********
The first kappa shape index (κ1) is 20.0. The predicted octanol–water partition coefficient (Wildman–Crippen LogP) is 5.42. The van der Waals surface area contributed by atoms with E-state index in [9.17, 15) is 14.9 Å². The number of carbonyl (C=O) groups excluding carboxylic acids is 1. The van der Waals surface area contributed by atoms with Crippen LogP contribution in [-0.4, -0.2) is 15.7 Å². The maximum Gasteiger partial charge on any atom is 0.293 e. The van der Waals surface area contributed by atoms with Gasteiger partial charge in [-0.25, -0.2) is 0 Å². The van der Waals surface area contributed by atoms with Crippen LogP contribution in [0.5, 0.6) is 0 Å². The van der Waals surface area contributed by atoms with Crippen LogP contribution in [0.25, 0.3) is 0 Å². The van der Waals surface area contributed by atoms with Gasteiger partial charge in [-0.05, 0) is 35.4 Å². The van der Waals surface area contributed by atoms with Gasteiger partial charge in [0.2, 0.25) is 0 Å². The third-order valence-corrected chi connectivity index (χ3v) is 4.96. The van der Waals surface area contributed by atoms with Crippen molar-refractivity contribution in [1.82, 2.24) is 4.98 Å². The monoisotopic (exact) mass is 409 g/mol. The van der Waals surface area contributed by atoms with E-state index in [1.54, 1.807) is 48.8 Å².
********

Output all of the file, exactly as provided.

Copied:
The first kappa shape index (κ1) is 20.0. The predicted octanol–water partition coefficient (Wildman–Crippen LogP) is 5.42. The van der Waals surface area contributed by atoms with E-state index in [9.17, 15) is 14.9 Å². The number of carbonyl (C=O) groups excluding carboxylic acids is 1. The van der Waals surface area contributed by atoms with Crippen LogP contribution in [-0.4, -0.2) is 15.7 Å². The maximum Gasteiger partial charge on any atom is 0.293 e. The van der Waals surface area contributed by atoms with Gasteiger partial charge in [-0.25, -0.2) is 0 Å². The van der Waals surface area contributed by atoms with Crippen LogP contribution in [0.5, 0.6) is 0 Å². The van der Waals surface area contributed by atoms with Crippen LogP contribution in [0.25, 0.3) is 0 Å². The van der Waals surface area contributed by atoms with Gasteiger partial charge in [-0.05, 0) is 35.4 Å². The van der Waals surface area contributed by atoms with Gasteiger partial charge in [0.2, 0.25) is 0 Å². The third-order valence-corrected chi connectivity index (χ3v) is 4.96. The van der Waals surface area contributed by atoms with Crippen molar-refractivity contribution in [1.82, 2.24) is 4.98 Å². The monoisotopic (exact) mass is 409 g/mol. The van der Waals surface area contributed by atoms with E-state index in [1.54, 1.807) is 48.8 Å².